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Breaking the Cycle: What I learned from the first time I stayed

Last week a client asked me the question so many victims of domestic abuse want to know the answer to - “This has already happened to me once. How do I stop it from happening again?”
 
I remember wanting to know the answer to that myself, when I clawed my way back from the devastation of a psychologically, emotionally, sexually and financially abusive relationship. How could I spot a guy like that coming next time? How could I learn about the red flags of an abuser so I wouldn’t be blindsided again?
 
What do I need to know to keep myself safe?
 
This article is my answer to her.
 
This is the story of the first time I stayed, and how what I learned from that experience has taught me how to leave.
 
I learned something incredibly powerful about the patterns of relationships that become abusive, and it isn’t about the patterns of abusive men.
 
Time after time I meet women who stay with abusive partners, and together we confront the painful, almost accusatory question from outsiders in the aftermath – why didn’t they just leave? What is wrong with them?
 
There is an implicit and often explicit accusation from society, friends, even family when they learn that a partner is abusive.
 
Why didn’t you just leave him right away?
 
There is a lot of excellent literature out there to explain why women stay in relationships for years, even decades, when there is a lot at stake. This article is not about those reasons. This is about the reasons that preceded them. When I was still independent, still vivacious, enjoying my freedom and unharmed. 
 
This is about the first time I stayed. 
 
The first time I stayed I was 22 years old. I had been taken on a date to a restaurant in London, and I didn’t know my way home. My date took out his mobile phone and laid it on the table. Before we even ordered our food, he took a call. The next 20 minutes were humiliating and confusing as I listened to him argue with and put down the caller, his ex-partner, while I sat waiting for him to hang up the phone.
 
Looking back, over 14 years later, I realise that was the moment I should have left, could have left, and didn’t leave. Looking back, that was the first time I gave away my power, my dignity and my strength.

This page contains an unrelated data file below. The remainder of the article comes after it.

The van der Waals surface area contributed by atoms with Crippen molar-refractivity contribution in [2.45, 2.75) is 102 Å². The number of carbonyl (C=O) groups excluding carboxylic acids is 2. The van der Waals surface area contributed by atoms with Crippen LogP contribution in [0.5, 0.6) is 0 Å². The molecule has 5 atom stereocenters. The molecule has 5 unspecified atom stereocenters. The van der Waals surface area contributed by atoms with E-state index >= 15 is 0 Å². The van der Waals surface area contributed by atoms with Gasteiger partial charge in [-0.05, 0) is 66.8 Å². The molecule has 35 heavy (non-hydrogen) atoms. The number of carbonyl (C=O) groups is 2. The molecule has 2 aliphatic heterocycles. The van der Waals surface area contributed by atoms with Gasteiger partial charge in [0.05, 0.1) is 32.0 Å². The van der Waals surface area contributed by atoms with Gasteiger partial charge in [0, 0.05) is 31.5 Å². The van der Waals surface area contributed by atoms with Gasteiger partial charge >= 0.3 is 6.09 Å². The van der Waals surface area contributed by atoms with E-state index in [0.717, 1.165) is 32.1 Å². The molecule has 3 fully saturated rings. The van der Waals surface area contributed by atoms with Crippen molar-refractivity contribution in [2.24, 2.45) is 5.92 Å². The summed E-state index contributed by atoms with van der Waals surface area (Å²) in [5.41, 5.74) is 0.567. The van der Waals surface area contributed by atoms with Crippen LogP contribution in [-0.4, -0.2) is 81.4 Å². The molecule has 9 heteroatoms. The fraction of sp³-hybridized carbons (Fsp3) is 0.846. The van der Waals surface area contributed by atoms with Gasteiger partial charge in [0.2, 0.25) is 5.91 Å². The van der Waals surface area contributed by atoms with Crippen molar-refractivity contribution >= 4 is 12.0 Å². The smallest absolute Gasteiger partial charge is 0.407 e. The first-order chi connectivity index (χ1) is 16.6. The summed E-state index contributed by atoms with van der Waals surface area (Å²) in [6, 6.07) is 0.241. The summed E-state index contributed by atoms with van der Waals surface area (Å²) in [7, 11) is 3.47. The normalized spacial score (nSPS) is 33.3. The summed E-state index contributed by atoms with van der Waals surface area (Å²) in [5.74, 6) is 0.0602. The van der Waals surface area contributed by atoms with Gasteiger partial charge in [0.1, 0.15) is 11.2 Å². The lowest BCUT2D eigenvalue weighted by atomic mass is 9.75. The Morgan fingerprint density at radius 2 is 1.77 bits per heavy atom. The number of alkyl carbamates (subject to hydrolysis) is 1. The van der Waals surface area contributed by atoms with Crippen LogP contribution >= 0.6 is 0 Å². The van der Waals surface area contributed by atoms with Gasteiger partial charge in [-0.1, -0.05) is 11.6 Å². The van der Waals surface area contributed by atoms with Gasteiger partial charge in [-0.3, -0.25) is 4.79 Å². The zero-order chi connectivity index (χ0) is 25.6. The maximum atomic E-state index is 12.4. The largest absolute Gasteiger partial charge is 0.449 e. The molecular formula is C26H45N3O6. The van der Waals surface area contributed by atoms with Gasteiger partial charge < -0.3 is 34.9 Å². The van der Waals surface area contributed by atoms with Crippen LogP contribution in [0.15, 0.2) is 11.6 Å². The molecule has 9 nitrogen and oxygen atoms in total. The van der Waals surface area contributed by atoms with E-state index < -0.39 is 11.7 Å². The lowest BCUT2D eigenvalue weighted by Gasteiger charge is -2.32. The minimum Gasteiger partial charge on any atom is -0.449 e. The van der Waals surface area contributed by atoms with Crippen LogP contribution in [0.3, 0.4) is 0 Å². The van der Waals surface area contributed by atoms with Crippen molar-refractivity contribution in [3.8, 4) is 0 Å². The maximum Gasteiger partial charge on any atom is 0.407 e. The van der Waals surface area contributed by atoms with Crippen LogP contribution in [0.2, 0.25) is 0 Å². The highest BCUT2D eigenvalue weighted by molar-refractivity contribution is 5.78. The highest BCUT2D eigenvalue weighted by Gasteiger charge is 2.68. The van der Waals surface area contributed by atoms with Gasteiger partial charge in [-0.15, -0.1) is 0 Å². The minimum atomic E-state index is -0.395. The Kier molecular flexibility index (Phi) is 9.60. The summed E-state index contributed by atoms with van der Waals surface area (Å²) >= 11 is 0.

So why didn’t I go?
 
In brief, for me, it was because I was too polite.
 
I had been brought up to value good manners and the discomfort of walking out on my date and fear of making a scene (coupled with fear of being lost in a city I didn’t know) overruled my embarrassment and anger about his behaviour. I focused on my own need to be polite, instead of his rudeness, because I hadn’t learned yet how to challenge my own internal values when they are failing to keep me safe.
 
I have learned it’s ok to be rude.
 
It is ok to be loud, it’s ok to be angry, it’s ok to have boundaries. More than anything, I have learned that when you want to break a cycle of abusive relationships in your own life, you are allowed to be and have these things from the very first date, and every date thereafter.
 
Good manners led me into a relationship that spat me out the other side anorexic, isolated, emotionally whipped and broken. Today I am proud to have learned that a well timed ‘No’ is not ill-mannered, or outrageous, or rude.
 
If you are a woman (or man) who has lived with abuse and escaped, who wants to know how to spot an abuser coming and run fast in the opposite direction next time, I challenge you to answer this question:
 
When was the very first time you stayed?
 
What was it that compelled you to accept the first abuse of your trust?
 
Not the first attack – or the first assault.
 
The very, very first time that you stayed. The time that, in retrospect, you might recognise that others with more courage, less courtesy, or simply the capacity to give no fucks, would have left?
 
Your reason for staying may be something entirely different from mine.
 
But if it’s internal, unchecked, unrecognised, then it’s possible you will stay again, even though you don’t want to. Even though you are on high alert. Even when the guy comes wrapped in red flag bunting.
 
Figure out what is is that you have learned to prioritise over your own dignity, self-respect and intuition.
 
That is the answer to your question, and that is what will keep you safe. Because the trick isn’t spotting that abuser coming. The trick is spotting yourself staying.
 
www.ninafarr.com
@LoneParentCoach
#theparentwhostayed

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